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Mitsubishi Hi-Uni Super-DX and Hi-Uni 8B pencils

Mitsubishi Hi-Uni Super-DX and Hi-Uni 8B pencils

As a sequel to our recent look at Mitsubishi’s 10B pencils, here are two special pencils in the 8B grade.

First is the Hi-Uni Super-DX. A few pencils have passed this way since the website started in 2005, and I have no hesitation in stating that this is the nicest, most refined finish I’ve ever seen on a woodcase pencil. There are several coats of lacquer which create an impression of depth, with tones ranging from cherry red to rich maroon popping out, depending on the light and angle of viewing. The advanced craftsmanship that went into designing and creating this pencil’s surface is exemplary. The gold lettering and cap are nicely contrasting.

Mitsubishi Hi-Uni Super-DX and Hi-Uni 8B pencils

The Hi-Uni 8B is one of five new grades that was introduced by Mitsubishi for the Uni’s 50th anniversary, along with 10H, 7B, 9B, and 10B. Premium Japanese pencils all have first rate finishes, and it is a testament to the Super-DX that it makes the Hi-Uni look relatively ordinary.

Mitsubishi Hi-Uni Super-DX and Hi-Uni 8B pencils

The core diameters are quite different – the Super-DX is oversized like the 10B pencils, while the Hi-Uni is closer to traditional size.

Mitsubishi Hi-Uni Super-DX and Hi-Uni 8B pencils

Both are great pencils, leaving super dark and rich marks. Yet – the formulas seem to be different, with the Super-DX being even smoother and waxier. Others who have tried both pencils agree.

Mitsubishi Hi-Uni Super-DX and Hi-Uni 8B pencils

The Hi-Uni Super-DX is an amazingly great pencil. My apologies, as I don’t think these photos give it full justice.

Mitsubishi Hi-Uni Super-DX and Hi-Uni 8B pencils

(The pencils were photographed on a Maruman Mnemosyne 182 notebook, which seems to handle graphite extremely well.)

8 comments to Mitsubishi Hi-Uni Super-DX and Hi-Uni 8B pencils

  • Very cool review and pictures! The Hi-Uni Super-DX certainly looks like a remarkable pencil which must be pretty hard to find. It wasn’t listed in Bundoki nor JetPens like the Hi-Uni 8B. Hard to believe that there could be a smoother graphite than the Hi-Uni’s. Though if anyone could improve upon utter perfection, it would certainly be one of the innovative Japanese companies like Mitsubishi.

  • Gorgeous! The lacquer almost looks like urushi, but that would be awfully extravagant. I doubt that the resemblance is coincidental.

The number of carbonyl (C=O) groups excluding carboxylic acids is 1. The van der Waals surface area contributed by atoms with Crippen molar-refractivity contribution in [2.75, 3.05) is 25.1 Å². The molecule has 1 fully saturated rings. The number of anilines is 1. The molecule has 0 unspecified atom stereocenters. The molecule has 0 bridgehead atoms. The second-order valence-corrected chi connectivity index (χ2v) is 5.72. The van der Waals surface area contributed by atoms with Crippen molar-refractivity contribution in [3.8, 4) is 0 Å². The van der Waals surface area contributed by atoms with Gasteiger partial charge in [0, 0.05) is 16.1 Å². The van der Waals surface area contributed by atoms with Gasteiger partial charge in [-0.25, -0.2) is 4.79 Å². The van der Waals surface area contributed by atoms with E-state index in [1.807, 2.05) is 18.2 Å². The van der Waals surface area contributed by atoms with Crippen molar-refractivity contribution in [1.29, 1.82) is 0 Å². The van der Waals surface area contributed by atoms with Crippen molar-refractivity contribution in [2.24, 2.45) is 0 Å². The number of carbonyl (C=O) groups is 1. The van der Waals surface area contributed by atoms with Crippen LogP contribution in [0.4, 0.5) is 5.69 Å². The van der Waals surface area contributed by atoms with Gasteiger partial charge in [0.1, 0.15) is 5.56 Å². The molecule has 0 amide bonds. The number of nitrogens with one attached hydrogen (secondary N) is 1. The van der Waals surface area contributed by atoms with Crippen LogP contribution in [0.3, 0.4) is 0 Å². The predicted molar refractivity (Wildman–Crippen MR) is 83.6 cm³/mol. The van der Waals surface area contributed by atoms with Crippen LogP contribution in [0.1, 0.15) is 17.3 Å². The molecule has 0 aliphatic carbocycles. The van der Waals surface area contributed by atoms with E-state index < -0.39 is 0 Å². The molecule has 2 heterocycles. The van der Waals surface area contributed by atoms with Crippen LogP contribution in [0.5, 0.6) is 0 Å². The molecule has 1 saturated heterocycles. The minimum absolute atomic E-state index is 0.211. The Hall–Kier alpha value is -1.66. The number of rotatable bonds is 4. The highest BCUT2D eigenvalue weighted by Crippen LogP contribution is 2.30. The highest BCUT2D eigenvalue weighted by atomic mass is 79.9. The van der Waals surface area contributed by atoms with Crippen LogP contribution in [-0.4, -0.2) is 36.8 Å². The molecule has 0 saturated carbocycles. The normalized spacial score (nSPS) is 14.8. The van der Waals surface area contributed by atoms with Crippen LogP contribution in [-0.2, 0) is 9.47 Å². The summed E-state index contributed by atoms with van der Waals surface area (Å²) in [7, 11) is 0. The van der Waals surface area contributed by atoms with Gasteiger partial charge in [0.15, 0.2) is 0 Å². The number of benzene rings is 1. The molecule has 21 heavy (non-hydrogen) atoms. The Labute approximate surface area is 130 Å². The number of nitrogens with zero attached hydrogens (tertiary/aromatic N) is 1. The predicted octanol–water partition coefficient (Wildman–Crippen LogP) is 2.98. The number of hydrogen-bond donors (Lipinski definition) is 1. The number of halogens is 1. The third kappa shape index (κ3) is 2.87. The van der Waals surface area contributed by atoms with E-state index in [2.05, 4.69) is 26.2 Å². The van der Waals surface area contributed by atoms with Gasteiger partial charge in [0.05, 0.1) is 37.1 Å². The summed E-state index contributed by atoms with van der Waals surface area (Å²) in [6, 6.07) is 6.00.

• mikw

    Impressive as always. Mitsubishi lives up to their reputation.

  • Robert M.

    I adore the look of the Super-DX. If the Super-DX were made in HB or 2B, I would probably do inappropriate things in order to acquire some. In the meantime, I’ll use “standard” Hi-Unis.

    Something that surprises me is that while many types of quality Japanese stationery are available where I am in Taiwan…it seems that top-end wooden pencils are not so common. I’ve seen Mono Js, and I managed to dig up a box of Uni-Stars, but I can’t find a local source for the Hi-Uni.

  • Robert, don’t do anything too inappropriate, but stay tuned for an upcoming look at a highly lacquered limited edition version of the Mitsubishi Hi-Uni (in HB)!

  • Robert M.

    That’s awesome news…I just hope I’ll be able to snag some when they become available! I am a recent “convert” so to speak, and the Mitsubishi Hi-Uni has been one of the things to push me over that edge.

    Oh and a photo tip, if you don’t mind. Looking at the photos taken around the site, I see a lot of good ones that have a bit inaccurate white balance. If you’re processing the images at all (even for just resizing), it could be a good idea to pull up levels/curves (in Photoshop or Gimp), and use the gray eyedropper to set a neutral reference. Since you usually have paper in the background, the paper can be useful for setting white balance and getting more accurate colors (though white-white paper is often slightly blue, which also throws off the camera). I frequently use white balance reference cards to ensure the colors are accurate, but if you have reasonably neutral white paper, it’s generally plenty good. That said, the photos in this post were pretty good, but there are a number of others that aren’t quite right. Perhaps a nitpick, but since the overall quality of photography is high, I thought you may be open to the suggestion. :)

  • Robert, thanks for the tips.

    An absolute amateur, I’ve been trying. When you start talking about white balance and gray eyedroppers – I doubt I could give a completely accurate definition of the former, or properly use the latter. I will try to explore both subjects in the future.

  • plainwhitepaper

    I just got my hands on a full box of Mitsubhi Hi-Uni (HB). They are little works of art….beautiful elegant laquer and fine hand. They’re now locked in my file cabinet; I keep my eye on the one I’m writing with! What a pleasure to own and use.

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